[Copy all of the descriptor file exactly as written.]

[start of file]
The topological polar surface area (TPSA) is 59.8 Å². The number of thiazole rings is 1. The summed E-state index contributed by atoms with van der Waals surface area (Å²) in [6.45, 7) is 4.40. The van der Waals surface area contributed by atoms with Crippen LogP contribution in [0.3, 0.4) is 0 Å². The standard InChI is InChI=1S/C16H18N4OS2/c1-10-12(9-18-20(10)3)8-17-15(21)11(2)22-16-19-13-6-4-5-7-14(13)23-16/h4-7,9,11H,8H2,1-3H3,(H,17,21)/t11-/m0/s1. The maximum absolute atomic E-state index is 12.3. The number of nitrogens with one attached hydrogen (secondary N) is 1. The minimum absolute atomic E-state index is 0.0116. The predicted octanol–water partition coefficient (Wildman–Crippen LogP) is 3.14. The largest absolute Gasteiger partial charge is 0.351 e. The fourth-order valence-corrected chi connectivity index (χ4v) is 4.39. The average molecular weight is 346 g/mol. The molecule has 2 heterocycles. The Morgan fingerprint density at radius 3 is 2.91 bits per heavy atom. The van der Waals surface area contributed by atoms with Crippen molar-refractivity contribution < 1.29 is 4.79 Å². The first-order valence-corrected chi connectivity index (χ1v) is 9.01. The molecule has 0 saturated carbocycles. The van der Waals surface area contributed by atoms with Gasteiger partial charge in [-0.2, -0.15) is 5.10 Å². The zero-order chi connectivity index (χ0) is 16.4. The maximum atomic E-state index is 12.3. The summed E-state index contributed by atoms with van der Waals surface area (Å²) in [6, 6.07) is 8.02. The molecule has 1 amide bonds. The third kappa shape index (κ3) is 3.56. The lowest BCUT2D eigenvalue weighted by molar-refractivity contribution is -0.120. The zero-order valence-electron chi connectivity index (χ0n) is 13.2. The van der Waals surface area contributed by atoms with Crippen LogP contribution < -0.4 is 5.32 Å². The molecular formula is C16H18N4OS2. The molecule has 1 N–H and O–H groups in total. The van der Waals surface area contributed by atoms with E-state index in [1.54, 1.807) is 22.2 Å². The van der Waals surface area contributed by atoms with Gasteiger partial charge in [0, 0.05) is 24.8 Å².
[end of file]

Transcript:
The topological polar surface area (TPSA) is 59.8 Å². The number of thiazole rings is 1. The summed E-state index contributed by atoms with van der Waals surface area (Å²) in [6.45, 7) is 4.40. The van der Waals surface area contributed by atoms with Crippen LogP contribution in [0.3, 0.4) is 0 Å². The standard InChI is InChI=1S/C16H18N4OS2/c1-10-12(9-18-20(10)3)8-17-15(21)11(2)22-16-19-13-6-4-5-7-14(13)23-16/h4-7,9,11H,8H2,1-3H3,(H,17,21)/t11-/m0/s1. The maximum absolute atomic E-state index is 12.3. The number of nitrogens with one attached hydrogen (secondary N) is 1. The minimum absolute atomic E-state index is 0.0116. The predicted octanol–water partition coefficient (Wildman–Crippen LogP) is 3.14. The largest absolute Gasteiger partial charge is 0.351 e. The fourth-order valence-corrected chi connectivity index (χ4v) is 4.39. The average molecular weight is 346 g/mol. The molecule has 2 heterocycles. The Morgan fingerprint density at radius 3 is 2.91 bits per heavy atom. The van der Waals surface area contributed by atoms with Crippen molar-refractivity contribution < 1.29 is 4.79 Å². The first-order valence-corrected chi connectivity index (χ1v) is 9.01. The molecule has 0 saturated carbocycles. The van der Waals surface area contributed by atoms with Gasteiger partial charge in [-0.2, -0.15) is 5.10 Å². The zero-order chi connectivity index (χ0) is 16.4. The maximum atomic E-state index is 12.3. The summed E-state index contributed by atoms with van der Waals surface area (Å²) in [6, 6.07) is 8.02. The molecule has 1 amide bonds. The third kappa shape index (κ3) is 3.56. The lowest BCUT2D eigenvalue weighted by molar-refractivity contribution is -0.120. The zero-order valence-electron chi connectivity index (χ0n) is 13.2. The van der Waals surface area contributed by atoms with Crippen LogP contribution < -0.4 is 5.32 Å². The molecular formula is C16H18N4OS2. The molecule has 1 N–H and O–H groups in total. The van der Waals surface area contributed by atoms with E-state index in [1.54, 1.807) is 22.2 Å². The van der Waals surface area contributed by atoms with Gasteiger partial charge in [0, 0.05) is 24.8 Å².